Thursday, September 11, 2014

A Picture Worth a Thousand Words: 4 Children For Sale

A Vintage Nerd

Have you ever seen an old photo and wondered what happened to the people in it? Did they live a full life? Were they happy?

In this new series I will spotlight famous and well known photos and art and share with you my findings on where the people are now or who the people in the photo or painting may be.

There is one photo I have seen over and over again in the past few years and I thought it was time to find out about the people in them. Of course I had no clue whether or not I would find out anything about them but I needed to try.

Luckily we now live in an age of information and google is like my bff. It's my go-to search engine and it didn't fail me this time.

First, let me share the photo:

4 Children For Sale

My first reaction to this photo is that it was staged or that it had to be make believe. Then I had to wake myself up and remind myself that children get bought and sold everyday. A true horror in our world. To sell a precious child that should be nurtured and loved.

I normally don't speak of such horrible things on my blog but I had to know who those children were and I am sharing with you now that I found out. And this photo is real. The children were sold.

The photo was taken in 1948. The parents were Ray and Lucille Chalifoux. There children were Lana (6), Ray (5), Milton (4), and Sue Ellen (2). Lucille was also pregnant at the time of the photo. It is claimed that they couldn't afford to keep their children. I say claimed. Relatives to these children said that the mother did not sell them. Some say she needed bingo money. Either way when the story of their lives came full circle and the surviving siblings found each other they also found no love and no remorse from their birth mother, Lucille. She did indeed sell them. And not all the children had loving parents. Their lives sound like they came out of a horror story and I won't repeat some of those findings here on my post because as a mother, really as a person. I find them sickening to repeat.

But if you would like to learn more about the children in 4 Children For Sale, please click HERE and read on.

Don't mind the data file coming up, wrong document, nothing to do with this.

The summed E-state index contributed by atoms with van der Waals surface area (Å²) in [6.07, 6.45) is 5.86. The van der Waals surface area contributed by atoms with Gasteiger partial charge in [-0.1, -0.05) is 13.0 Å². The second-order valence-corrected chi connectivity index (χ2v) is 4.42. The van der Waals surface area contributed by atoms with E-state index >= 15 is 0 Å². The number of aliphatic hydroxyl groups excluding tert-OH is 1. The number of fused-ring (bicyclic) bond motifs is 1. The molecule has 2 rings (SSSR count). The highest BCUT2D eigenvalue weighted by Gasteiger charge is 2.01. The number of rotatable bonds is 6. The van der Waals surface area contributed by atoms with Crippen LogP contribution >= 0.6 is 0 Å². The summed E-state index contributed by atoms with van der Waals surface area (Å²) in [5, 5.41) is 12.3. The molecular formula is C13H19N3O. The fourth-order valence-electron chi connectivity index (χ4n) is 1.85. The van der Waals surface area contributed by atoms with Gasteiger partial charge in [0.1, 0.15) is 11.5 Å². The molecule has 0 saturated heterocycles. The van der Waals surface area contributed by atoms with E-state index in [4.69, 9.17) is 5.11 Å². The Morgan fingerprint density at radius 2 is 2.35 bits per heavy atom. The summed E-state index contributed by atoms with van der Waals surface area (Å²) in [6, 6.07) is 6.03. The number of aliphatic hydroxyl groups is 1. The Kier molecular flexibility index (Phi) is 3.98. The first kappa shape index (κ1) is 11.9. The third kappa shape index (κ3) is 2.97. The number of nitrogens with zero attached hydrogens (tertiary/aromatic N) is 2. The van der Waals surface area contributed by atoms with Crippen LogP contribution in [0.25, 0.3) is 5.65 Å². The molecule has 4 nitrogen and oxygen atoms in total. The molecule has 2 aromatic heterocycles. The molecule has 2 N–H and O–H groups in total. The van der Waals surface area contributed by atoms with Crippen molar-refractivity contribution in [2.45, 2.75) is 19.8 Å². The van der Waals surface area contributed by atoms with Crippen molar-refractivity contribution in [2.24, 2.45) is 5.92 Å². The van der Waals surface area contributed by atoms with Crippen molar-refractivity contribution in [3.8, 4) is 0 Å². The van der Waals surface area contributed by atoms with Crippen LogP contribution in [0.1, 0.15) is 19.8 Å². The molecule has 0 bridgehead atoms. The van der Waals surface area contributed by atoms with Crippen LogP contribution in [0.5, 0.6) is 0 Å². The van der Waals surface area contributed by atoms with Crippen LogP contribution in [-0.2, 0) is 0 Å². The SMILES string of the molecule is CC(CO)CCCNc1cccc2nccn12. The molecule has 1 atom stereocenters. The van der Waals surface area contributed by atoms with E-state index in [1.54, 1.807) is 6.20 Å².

I think the worst part of my discovery was finding out that this photo was authentic. What we don't know and will never know is if those parents had no other choice. I can tell you that the mother remarried later on and had four more children. She kept those children. My mind started spinning when I read that.

Are there photos that speak a thousand words to you? What photos would you like to see in this series? How did you feel after you saw this photo? Have you seen it before?

5 comments:

  1. Oh, I really wish I hadn't clicked that link. I think this is a great idea for a blog series, but I'm sure hoping the next one is a bit more cheerful. I'm aware that not all of our history is positive, in fact a lot of it isn't. However, there have got to be some amazingly positive stories out there as well.

    She Knits in Pearls

    ReplyDelete
  2. Oh what a very sad story. I feel so terrible for those children and the burden they had to carry all that horrible abuse. It is a shame that this picture couldn't have brought a positive outcome to their lives. They all say the same thing the mother offered no apologies... very sad!

    ReplyDelete
  3. It's a sad story but I feel all stories should be told. The more you learn about the good and the bad the more you can do to prevent bad from happening. Most iconic photos aren't jolly happy ones unfortunately but they are powerful ones. I do hope everyone does enjoy this new series. xox

    ReplyDelete
  4. Thank you for sharing this. It's such a tragic story, but I agree - we can't white wash the past. It's important to look at it honestly and objectively, and not ignore the really terrible things that happened. That's not to say that this sort of thing doesn't still happen, at least here in the US, but it's definitely less common, and far less likely to happen openly.

    ReplyDelete
  5. I too have seen this unnerving photo numerous times over the years and wondered about the truth behind it. It rattles me to my core to know that it wasn't staged or an exaggeration, but that in fact, the poor children were sold. Dear goodness, how inconceivably horrible for all of them. Thank you for shining the spotlight on this story and reminding us that there is always more to a photo than just what we see in that one single frame.

    ♥ Jessica

    ReplyDelete